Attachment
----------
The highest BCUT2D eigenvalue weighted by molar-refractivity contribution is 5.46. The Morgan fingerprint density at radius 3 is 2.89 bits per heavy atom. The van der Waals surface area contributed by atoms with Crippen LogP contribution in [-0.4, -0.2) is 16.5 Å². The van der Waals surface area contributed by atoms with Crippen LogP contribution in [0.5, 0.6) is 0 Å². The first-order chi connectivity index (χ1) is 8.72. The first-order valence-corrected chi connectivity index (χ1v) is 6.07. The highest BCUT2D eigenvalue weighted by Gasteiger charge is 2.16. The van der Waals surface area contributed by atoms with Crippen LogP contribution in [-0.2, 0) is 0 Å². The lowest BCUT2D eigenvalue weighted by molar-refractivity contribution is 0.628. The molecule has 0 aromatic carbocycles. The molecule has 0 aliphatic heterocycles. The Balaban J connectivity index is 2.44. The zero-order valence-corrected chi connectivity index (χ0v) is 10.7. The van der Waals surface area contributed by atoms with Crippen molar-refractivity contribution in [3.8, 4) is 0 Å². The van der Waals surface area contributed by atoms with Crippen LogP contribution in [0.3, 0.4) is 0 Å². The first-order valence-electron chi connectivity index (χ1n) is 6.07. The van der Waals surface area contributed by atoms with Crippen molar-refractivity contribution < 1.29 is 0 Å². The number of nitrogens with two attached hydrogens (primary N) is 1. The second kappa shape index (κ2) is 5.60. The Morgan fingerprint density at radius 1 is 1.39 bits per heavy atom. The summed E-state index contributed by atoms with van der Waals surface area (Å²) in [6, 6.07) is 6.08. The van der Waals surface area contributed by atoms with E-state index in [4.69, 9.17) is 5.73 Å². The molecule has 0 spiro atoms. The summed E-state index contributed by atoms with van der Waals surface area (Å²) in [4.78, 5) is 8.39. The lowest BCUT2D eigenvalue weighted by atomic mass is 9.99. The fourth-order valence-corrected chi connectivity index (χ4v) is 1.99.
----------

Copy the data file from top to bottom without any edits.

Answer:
The highest BCUT2D eigenvalue weighted by molar-refractivity contribution is 5.46. The Morgan fingerprint density at radius 3 is 2.89 bits per heavy atom. The van der Waals surface area contributed by atoms with Crippen LogP contribution in [-0.4, -0.2) is 16.5 Å². The van der Waals surface area contributed by atoms with Crippen LogP contribution in [0.5, 0.6) is 0 Å². The first-order chi connectivity index (χ1) is 8.72. The first-order valence-corrected chi connectivity index (χ1v) is 6.07. The highest BCUT2D eigenvalue weighted by Gasteiger charge is 2.16. The van der Waals surface area contributed by atoms with Crippen LogP contribution in [-0.2, 0) is 0 Å². The lowest BCUT2D eigenvalue weighted by molar-refractivity contribution is 0.628. The molecule has 0 aromatic carbocycles. The molecule has 0 aliphatic heterocycles. The Balaban J connectivity index is 2.44. The zero-order valence-corrected chi connectivity index (χ0v) is 10.7. The van der Waals surface area contributed by atoms with Crippen molar-refractivity contribution in [3.8, 4) is 0 Å². The van der Waals surface area contributed by atoms with Crippen LogP contribution in [0.3, 0.4) is 0 Å². The first-order valence-electron chi connectivity index (χ1n) is 6.07. The van der Waals surface area contributed by atoms with Crippen molar-refractivity contribution < 1.29 is 0 Å². The number of nitrogens with two attached hydrogens (primary N) is 1. The second kappa shape index (κ2) is 5.60. The Morgan fingerprint density at radius 1 is 1.39 bits per heavy atom. The summed E-state index contributed by atoms with van der Waals surface area (Å²) in [6, 6.07) is 6.08. The van der Waals surface area contributed by atoms with E-state index in [4.69, 9.17) is 5.73 Å². The molecule has 0 spiro atoms. The summed E-state index contributed by atoms with van der Waals surface area (Å²) in [4.78, 5) is 8.39. The lowest BCUT2D eigenvalue weighted by atomic mass is 9.99. The fourth-order valence-corrected chi connectivity index (χ4v) is 1.99.